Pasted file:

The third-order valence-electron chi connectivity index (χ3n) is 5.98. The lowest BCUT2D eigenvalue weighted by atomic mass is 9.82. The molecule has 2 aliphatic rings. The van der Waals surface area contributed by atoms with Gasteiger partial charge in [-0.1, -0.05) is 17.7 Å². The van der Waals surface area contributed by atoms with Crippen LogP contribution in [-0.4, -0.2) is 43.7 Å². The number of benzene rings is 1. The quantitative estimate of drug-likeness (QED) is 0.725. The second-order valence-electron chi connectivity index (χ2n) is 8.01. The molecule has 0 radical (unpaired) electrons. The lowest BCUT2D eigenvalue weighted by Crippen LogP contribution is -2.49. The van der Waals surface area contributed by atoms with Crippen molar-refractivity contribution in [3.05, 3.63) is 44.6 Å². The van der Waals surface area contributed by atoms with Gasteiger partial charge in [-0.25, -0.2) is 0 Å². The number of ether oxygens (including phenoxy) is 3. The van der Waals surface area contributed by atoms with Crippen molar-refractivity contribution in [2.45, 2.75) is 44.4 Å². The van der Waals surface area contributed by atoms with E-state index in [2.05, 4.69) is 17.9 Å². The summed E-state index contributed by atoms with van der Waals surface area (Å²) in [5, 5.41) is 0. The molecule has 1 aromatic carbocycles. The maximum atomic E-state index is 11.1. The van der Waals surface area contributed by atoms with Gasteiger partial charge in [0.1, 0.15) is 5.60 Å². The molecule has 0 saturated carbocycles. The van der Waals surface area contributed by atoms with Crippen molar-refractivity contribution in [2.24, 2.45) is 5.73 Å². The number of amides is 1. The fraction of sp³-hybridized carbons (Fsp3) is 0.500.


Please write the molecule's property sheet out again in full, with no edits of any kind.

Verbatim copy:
The third-order valence-electron chi connectivity index (χ3n) is 5.98. The lowest BCUT2D eigenvalue weighted by atomic mass is 9.82. The molecule has 2 aliphatic rings. The van der Waals surface area contributed by atoms with Gasteiger partial charge in [-0.1, -0.05) is 17.7 Å². The van der Waals surface area contributed by atoms with Crippen LogP contribution in [-0.4, -0.2) is 43.7 Å². The number of benzene rings is 1. The quantitative estimate of drug-likeness (QED) is 0.725. The second-order valence-electron chi connectivity index (χ2n) is 8.01. The molecule has 0 radical (unpaired) electrons. The lowest BCUT2D eigenvalue weighted by Crippen LogP contribution is -2.49. The van der Waals surface area contributed by atoms with Crippen molar-refractivity contribution in [3.05, 3.63) is 44.6 Å². The van der Waals surface area contributed by atoms with Gasteiger partial charge in [-0.25, -0.2) is 0 Å². The number of ether oxygens (including phenoxy) is 3. The van der Waals surface area contributed by atoms with Crippen molar-refractivity contribution in [2.45, 2.75) is 44.4 Å². The van der Waals surface area contributed by atoms with E-state index in [2.05, 4.69) is 17.9 Å². The summed E-state index contributed by atoms with van der Waals surface area (Å²) in [5, 5.41) is 0. The molecule has 1 aromatic carbocycles. The maximum atomic E-state index is 11.1. The van der Waals surface area contributed by atoms with Gasteiger partial charge in [0.1, 0.15) is 5.60 Å². The molecule has 0 saturated carbocycles. The van der Waals surface area contributed by atoms with Crippen molar-refractivity contribution in [2.24, 2.45) is 5.73 Å². The number of amides is 1. The fraction of sp³-hybridized carbons (Fsp3) is 0.500.